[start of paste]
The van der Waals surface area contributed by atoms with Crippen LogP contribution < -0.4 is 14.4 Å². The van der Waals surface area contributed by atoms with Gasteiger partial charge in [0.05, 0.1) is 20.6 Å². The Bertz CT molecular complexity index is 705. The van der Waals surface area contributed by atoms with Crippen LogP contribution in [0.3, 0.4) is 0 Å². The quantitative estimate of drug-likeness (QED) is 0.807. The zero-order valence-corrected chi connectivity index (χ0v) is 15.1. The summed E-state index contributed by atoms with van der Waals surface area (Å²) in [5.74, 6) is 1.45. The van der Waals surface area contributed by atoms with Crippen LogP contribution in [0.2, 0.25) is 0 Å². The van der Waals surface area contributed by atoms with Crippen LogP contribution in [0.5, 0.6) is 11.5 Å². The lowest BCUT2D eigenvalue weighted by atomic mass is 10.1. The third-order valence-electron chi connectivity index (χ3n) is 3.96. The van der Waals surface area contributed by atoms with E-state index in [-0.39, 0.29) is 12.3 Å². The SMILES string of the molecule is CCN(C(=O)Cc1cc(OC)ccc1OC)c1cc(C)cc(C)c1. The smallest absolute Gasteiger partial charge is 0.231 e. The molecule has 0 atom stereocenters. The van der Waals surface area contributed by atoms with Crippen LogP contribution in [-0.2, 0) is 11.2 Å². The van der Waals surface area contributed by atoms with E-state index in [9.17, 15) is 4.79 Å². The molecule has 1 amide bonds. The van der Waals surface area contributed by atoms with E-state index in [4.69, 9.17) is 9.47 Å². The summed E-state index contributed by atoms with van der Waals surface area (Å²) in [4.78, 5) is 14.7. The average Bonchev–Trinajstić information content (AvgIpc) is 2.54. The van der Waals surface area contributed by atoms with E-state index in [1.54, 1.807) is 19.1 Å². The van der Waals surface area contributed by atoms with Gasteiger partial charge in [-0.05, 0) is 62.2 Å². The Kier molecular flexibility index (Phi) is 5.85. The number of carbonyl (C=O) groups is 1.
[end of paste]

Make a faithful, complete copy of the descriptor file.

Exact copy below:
The van der Waals surface area contributed by atoms with Crippen LogP contribution < -0.4 is 14.4 Å². The van der Waals surface area contributed by atoms with Gasteiger partial charge in [0.05, 0.1) is 20.6 Å². The Bertz CT molecular complexity index is 705. The van der Waals surface area contributed by atoms with Crippen LogP contribution in [0.3, 0.4) is 0 Å². The quantitative estimate of drug-likeness (QED) is 0.807. The zero-order valence-corrected chi connectivity index (χ0v) is 15.1. The summed E-state index contributed by atoms with van der Waals surface area (Å²) in [5.74, 6) is 1.45. The van der Waals surface area contributed by atoms with Crippen LogP contribution in [0.2, 0.25) is 0 Å². The van der Waals surface area contributed by atoms with Crippen LogP contribution in [0.5, 0.6) is 11.5 Å². The lowest BCUT2D eigenvalue weighted by atomic mass is 10.1. The third-order valence-electron chi connectivity index (χ3n) is 3.96. The van der Waals surface area contributed by atoms with E-state index in [-0.39, 0.29) is 12.3 Å². The SMILES string of the molecule is CCN(C(=O)Cc1cc(OC)ccc1OC)c1cc(C)cc(C)c1. The smallest absolute Gasteiger partial charge is 0.231 e. The molecule has 0 atom stereocenters. The van der Waals surface area contributed by atoms with Crippen LogP contribution in [-0.2, 0) is 11.2 Å². The van der Waals surface area contributed by atoms with E-state index in [9.17, 15) is 4.79 Å². The molecule has 1 amide bonds. The van der Waals surface area contributed by atoms with E-state index in [4.69, 9.17) is 9.47 Å². The summed E-state index contributed by atoms with van der Waals surface area (Å²) in [4.78, 5) is 14.7. The average Bonchev–Trinajstić information content (AvgIpc) is 2.54. The van der Waals surface area contributed by atoms with E-state index in [1.54, 1.807) is 19.1 Å². The van der Waals surface area contributed by atoms with Gasteiger partial charge in [-0.05, 0) is 62.2 Å². The Kier molecular flexibility index (Phi) is 5.85. The number of carbonyl (C=O) groups is 1.